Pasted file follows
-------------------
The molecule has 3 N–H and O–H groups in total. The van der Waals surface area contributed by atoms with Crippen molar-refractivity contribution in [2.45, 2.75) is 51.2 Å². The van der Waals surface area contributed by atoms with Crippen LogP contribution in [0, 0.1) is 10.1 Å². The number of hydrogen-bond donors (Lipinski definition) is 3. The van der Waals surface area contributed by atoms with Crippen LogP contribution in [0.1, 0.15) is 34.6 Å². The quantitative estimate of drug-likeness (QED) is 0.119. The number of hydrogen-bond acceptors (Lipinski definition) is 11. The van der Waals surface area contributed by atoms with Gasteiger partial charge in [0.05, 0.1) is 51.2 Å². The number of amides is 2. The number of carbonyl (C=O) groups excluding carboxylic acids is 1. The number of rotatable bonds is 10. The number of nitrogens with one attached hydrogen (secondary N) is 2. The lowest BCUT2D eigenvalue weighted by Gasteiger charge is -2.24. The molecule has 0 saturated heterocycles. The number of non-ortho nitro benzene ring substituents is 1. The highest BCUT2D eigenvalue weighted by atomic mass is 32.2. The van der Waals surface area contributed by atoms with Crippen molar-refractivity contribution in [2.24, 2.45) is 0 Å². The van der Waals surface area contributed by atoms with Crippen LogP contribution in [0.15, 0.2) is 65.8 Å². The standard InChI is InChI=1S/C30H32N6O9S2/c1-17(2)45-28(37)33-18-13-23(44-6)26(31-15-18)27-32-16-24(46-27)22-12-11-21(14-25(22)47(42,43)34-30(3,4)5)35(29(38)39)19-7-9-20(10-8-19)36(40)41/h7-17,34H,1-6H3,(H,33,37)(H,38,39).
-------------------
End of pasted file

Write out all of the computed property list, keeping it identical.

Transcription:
The molecule has 3 N–H and O–H groups in total. The van der Waals surface area contributed by atoms with Crippen molar-refractivity contribution in [2.45, 2.75) is 51.2 Å². The van der Waals surface area contributed by atoms with Crippen LogP contribution in [0, 0.1) is 10.1 Å². The number of hydrogen-bond donors (Lipinski definition) is 3. The van der Waals surface area contributed by atoms with Crippen LogP contribution in [0.1, 0.15) is 34.6 Å². The quantitative estimate of drug-likeness (QED) is 0.119. The number of hydrogen-bond acceptors (Lipinski definition) is 11. The van der Waals surface area contributed by atoms with Gasteiger partial charge in [0.05, 0.1) is 51.2 Å². The number of amides is 2. The number of carbonyl (C=O) groups excluding carboxylic acids is 1. The number of rotatable bonds is 10. The number of nitrogens with one attached hydrogen (secondary N) is 2. The lowest BCUT2D eigenvalue weighted by Gasteiger charge is -2.24. The molecule has 0 saturated heterocycles. The number of non-ortho nitro benzene ring substituents is 1. The highest BCUT2D eigenvalue weighted by atomic mass is 32.2. The van der Waals surface area contributed by atoms with Crippen molar-refractivity contribution in [2.24, 2.45) is 0 Å². The van der Waals surface area contributed by atoms with Crippen LogP contribution in [0.15, 0.2) is 65.8 Å². The standard InChI is InChI=1S/C30H32N6O9S2/c1-17(2)45-28(37)33-18-13-23(44-6)26(31-15-18)27-32-16-24(46-27)22-12-11-21(14-25(22)47(42,43)34-30(3,4)5)35(29(38)39)19-7-9-20(10-8-19)36(40)41/h7-17,34H,1-6H3,(H,33,37)(H,38,39).